An interview with Jacques Rancière : on medium-specificity and discipline crossovers in modern art
Keywords130101 Continuing and Community Education
190103 Art Theory
190599 Visual Arts and Crafts not elsewhere classified
220207 History and Philosophy of the Humanities
society and culture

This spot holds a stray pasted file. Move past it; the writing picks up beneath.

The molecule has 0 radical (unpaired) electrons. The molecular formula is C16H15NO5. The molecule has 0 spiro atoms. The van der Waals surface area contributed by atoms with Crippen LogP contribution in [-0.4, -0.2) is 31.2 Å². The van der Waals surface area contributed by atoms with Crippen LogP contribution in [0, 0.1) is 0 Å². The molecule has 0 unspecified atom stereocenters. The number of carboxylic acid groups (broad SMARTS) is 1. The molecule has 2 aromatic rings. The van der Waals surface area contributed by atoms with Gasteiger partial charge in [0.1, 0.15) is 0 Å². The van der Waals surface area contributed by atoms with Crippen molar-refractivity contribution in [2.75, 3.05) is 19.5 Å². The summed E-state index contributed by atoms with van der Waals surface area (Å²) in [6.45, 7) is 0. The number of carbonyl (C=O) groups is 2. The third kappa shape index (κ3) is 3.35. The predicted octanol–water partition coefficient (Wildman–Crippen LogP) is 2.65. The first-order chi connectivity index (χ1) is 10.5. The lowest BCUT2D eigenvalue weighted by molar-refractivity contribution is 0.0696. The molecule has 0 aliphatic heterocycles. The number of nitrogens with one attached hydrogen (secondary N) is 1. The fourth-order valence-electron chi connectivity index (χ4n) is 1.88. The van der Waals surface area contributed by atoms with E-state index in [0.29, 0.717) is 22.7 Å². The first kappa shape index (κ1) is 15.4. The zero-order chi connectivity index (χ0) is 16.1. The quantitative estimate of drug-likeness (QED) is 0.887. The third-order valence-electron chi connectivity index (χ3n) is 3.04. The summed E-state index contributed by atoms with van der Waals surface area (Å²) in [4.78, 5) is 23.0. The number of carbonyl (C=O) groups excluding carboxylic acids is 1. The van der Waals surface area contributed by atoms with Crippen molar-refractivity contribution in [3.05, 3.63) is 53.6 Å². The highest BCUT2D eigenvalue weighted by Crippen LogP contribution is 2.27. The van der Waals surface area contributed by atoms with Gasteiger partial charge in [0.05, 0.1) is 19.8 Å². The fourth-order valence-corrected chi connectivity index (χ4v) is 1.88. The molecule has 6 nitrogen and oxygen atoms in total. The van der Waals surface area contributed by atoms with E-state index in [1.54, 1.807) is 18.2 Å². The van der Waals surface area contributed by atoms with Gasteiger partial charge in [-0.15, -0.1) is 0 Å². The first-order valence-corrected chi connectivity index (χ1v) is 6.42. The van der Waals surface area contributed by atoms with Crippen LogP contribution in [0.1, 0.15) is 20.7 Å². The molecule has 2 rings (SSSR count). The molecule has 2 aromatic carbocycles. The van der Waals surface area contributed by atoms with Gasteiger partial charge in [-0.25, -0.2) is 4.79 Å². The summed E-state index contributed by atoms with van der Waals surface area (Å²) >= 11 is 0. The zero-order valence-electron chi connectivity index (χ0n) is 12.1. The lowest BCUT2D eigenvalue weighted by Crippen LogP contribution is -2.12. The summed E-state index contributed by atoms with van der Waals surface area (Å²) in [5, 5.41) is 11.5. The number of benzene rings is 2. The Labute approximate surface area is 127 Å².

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AbstractJacques Rancière's work on aesthetics has received a great deal of attention in recent years. Given his work has enormous range – covering art and literature, political theory, historiography, pedagogy and worker's history – Andrew McNamara and Toni Ross (UNSW) explore his wider critical ambitions in this interview, while showing how it leads to alternative insights into aesthetics. Rancière sets aside the core suppositions linking the medium to aesthetic judgment, which has informed many definitions of modernism. Rancière is emphatic in freeing aesthetic judgment from issues of medium-specificity. He argues that the idea of autonomy associated with medium-specificity – or 'truth to the medium' – was 'a very late one' in modernism, and that post-medium trends were already evident in early modernism. While not stressing a simple continuity between early modernism and contemporary art, Ranciere nonetheless emphasizes the on-going ethical and political ramifications of maintaining an a-disciplinary stance.